Kosha Mangsho (pot-roasted mutton) with luchi or steamed rice is a delicacy for Bengalis! But when British ruled India, they found the Kosha Mangsho is too hot to handle, but they actually liked the soul of this dish which gave birth to another dish called ‘Railway Mutton Curry’. This was one such dish which was originated during the golden era of railway travels. And it was served with rice or bread in the first class dining cars on long-distance trains or in the refreshment rooms during British Raj, and that’s why it’s called Railway Mutton Curry.
It is said that this dish was cooked in the railway canteens by chefs of Indian Railways and was first introduced on the Frontier Mail which was run by Western Railway during British rule. Back then, Railway was the way of life and the only mode of transportation if you are traveling long distance. As we know, British Raj invested heavily in Indian Railways, it is said our Railways had better facilities (prior to 1930s) which were not even there in England at that time. And back then, Frontier Mail was one of the most important trains. Having only 1st and 2nd class, it was said to be one of the most elite and prestigious trains in India.
So, it can be well understood how carefully the recipe of Railway Mutton Curry was developed when it was first served in Frontier Mail. This dish is basically a mellowed down version of Kosha Mangsho or the spicy Mutton curry that is subtle and back then suited the tastebuds and delicate palates of gora sahibs living in India. Now if we delve deeper, we will find that this dish is actually a lovely fusion of English spices like bay leaves, cloves, pepper, cinnamon, cardamom and Indian elements such as cumin, turmeric, ginger, garlic, red chilies, etc. So now let’s quickly check out the recipe of this age-old dish. This preparation (described below) will serve 4 persons and it will take almost 1.5 hours to prepare this. Let’s start by listing the ingredients.
List of Ingredients:
- Mutton – 1 kg
- Mutton bones – 250 gm (approx)
- Potatoes (peeled) – 5 to 6 medium sized
- Onion – 40 gm (sliced)
- Onion paste – 300 gm
- Garlic paste – 20 gm
- Ginger paste – 40 gm
- Garam Masala (powder) – 3/4th tsp
- Coriander powder – 1 tsp
- Cumin (roasted) powder – ½ tsp
- Red Chili (powder) – ¼ tsp
- Turmeric Powder – ¼ tsp
- Cloves – 5 nos.
- Bay Leaves – 5 nos.
- Garam Masala Powder – ½ tsp
- Coconut milk – 1/3rd cup
- Curd (very well whisked) – 1/3rd cup
- Black Pepper – 1 tsp
- Cinnamon – 1 no.
- Cardamom (small) – 6 nos.
- Black Cardamom – 4 nos.
- Refined oil (for cooking) – 100 ml
- Salt (to taste)
- Water (when required)
I have added this coconut milk and whisked curd to mellow down the flavors a bit further, which was often used during yesteryears, but you can modify the recipe and do without it as well as per your preferences. For Coconut milk, I generally use Maggi Coconut Milk powder, it’s readily available. Add warm water to it and mix thoroughly. Now, let’s check out the cooking procedure.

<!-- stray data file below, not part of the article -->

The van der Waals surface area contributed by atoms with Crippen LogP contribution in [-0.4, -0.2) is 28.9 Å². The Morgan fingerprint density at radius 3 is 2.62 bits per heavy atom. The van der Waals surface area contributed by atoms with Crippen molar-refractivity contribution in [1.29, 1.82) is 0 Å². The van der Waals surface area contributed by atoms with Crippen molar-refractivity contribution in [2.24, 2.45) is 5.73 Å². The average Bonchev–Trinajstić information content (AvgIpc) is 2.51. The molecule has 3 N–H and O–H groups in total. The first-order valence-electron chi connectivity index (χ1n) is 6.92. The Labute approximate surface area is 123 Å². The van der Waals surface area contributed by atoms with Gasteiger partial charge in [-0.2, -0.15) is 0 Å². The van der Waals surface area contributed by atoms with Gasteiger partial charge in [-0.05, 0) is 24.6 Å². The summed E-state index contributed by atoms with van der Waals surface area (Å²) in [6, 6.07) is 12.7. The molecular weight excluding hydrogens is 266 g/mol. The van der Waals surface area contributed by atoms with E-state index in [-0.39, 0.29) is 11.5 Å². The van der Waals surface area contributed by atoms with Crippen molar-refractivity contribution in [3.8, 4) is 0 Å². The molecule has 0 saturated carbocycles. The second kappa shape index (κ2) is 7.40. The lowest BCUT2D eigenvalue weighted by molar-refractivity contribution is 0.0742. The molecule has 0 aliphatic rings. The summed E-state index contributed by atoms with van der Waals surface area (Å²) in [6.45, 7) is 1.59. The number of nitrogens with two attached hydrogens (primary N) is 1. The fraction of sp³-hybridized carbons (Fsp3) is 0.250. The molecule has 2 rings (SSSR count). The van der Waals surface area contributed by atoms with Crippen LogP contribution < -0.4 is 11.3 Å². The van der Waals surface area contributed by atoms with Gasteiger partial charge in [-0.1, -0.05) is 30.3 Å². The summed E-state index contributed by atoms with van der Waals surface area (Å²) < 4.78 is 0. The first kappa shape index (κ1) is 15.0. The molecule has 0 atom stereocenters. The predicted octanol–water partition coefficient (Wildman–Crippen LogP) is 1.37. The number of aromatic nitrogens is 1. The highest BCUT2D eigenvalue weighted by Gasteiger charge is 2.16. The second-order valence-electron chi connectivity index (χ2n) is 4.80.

- Firstly clean the mutton and wash the mutton bones properly. We will be dealing with the mutton bones separately, so keep them aside.
- Now in a large container, we will take almost 2-3 liters of water and add a bit of ginger and garlic, couple of bay leaves, some sliced onions and the mutton bones. On low flame, let it boil slowly.
- When the quantity of water is almost reduced to half we will remove it from the flame. Drain the mutton stock and keep it aside for later use to cook the mutton. This stock gives the typical rich aroma of mutton in the curry and the taste gets doubly better than what it would if cooked in plain water.
- Now we will heat oil in a pan and on medium heat fry the potatoes. Once they turn light brown, we will drain and remove them.
- Now in this same oil, we will temper it with small and big cardamoms, cinnamon, cloves and bay leaves.
- Once these spices start to splutter, we will add the onion paste and cook it till it turns brown.
- Then we will add ginger and garlic paste, turmeric, red chili, and cumin powder and sauté all the spices for a couple of minutes.
- Now, add the mutton and mix well till all the spices form a thick mixture.
- Now, add the mutton stock and heat in medium heat in a covered container till the mutton is half done.
- Now add the potatoes and cook till the mutton is tender and the potatoes are just done. Don’t let the potatoes overcook as that makes the curry thick, and the true flavor and texture of Railway mutton curry are lost.
- Now add the coconut milk and whisked curd, mix it well and let it simmer
- Finally, add the garam masala powder and turn off the heat. You are now ready to enjoy a perfect railway mutton curry with some steamed rice!
I hope you will love cooking this at your home. Please let me know in the comments section below how you liked it. I will keep bringing more such recipes and if possible, recipes with some historical significance like this one!